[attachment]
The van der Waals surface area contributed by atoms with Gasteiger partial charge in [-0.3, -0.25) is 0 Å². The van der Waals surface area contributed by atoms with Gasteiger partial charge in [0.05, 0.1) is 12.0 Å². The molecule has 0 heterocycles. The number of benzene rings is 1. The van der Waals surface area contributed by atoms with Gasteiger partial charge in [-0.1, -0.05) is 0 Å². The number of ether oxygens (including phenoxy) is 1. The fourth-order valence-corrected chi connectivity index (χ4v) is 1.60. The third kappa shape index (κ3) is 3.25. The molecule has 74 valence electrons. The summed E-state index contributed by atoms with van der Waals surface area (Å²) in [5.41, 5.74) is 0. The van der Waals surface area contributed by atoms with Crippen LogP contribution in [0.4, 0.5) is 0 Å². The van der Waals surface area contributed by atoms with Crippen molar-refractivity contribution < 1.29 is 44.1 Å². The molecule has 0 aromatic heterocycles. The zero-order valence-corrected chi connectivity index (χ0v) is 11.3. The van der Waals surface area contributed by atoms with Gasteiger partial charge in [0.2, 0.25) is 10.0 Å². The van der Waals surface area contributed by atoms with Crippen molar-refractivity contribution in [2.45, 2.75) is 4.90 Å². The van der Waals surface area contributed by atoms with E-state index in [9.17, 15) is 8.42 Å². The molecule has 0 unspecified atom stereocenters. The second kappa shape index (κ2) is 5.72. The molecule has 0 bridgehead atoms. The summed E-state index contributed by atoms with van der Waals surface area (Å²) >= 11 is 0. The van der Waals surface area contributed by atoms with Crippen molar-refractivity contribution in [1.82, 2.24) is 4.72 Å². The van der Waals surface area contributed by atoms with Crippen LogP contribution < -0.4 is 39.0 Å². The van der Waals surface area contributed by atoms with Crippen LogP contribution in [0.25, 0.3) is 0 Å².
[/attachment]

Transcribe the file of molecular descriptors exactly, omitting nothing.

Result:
The van der Waals surface area contributed by atoms with Gasteiger partial charge in [-0.3, -0.25) is 0 Å². The van der Waals surface area contributed by atoms with Gasteiger partial charge in [0.05, 0.1) is 12.0 Å². The molecule has 0 heterocycles. The number of benzene rings is 1. The van der Waals surface area contributed by atoms with Gasteiger partial charge in [-0.1, -0.05) is 0 Å². The number of ether oxygens (including phenoxy) is 1. The fourth-order valence-corrected chi connectivity index (χ4v) is 1.60. The third kappa shape index (κ3) is 3.25. The molecule has 74 valence electrons. The summed E-state index contributed by atoms with van der Waals surface area (Å²) in [5.41, 5.74) is 0. The van der Waals surface area contributed by atoms with Crippen LogP contribution in [0.4, 0.5) is 0 Å². The van der Waals surface area contributed by atoms with Crippen molar-refractivity contribution < 1.29 is 44.1 Å². The molecule has 0 aromatic heterocycles. The zero-order valence-corrected chi connectivity index (χ0v) is 11.3. The van der Waals surface area contributed by atoms with Gasteiger partial charge in [0.2, 0.25) is 10.0 Å². The van der Waals surface area contributed by atoms with Crippen molar-refractivity contribution in [2.45, 2.75) is 4.90 Å². The van der Waals surface area contributed by atoms with E-state index in [9.17, 15) is 8.42 Å². The molecule has 0 unspecified atom stereocenters. The second kappa shape index (κ2) is 5.72. The molecule has 0 bridgehead atoms. The summed E-state index contributed by atoms with van der Waals surface area (Å²) >= 11 is 0. The van der Waals surface area contributed by atoms with Crippen molar-refractivity contribution in [1.82, 2.24) is 4.72 Å². The van der Waals surface area contributed by atoms with Crippen LogP contribution < -0.4 is 39.0 Å². The van der Waals surface area contributed by atoms with Crippen LogP contribution in [0.25, 0.3) is 0 Å².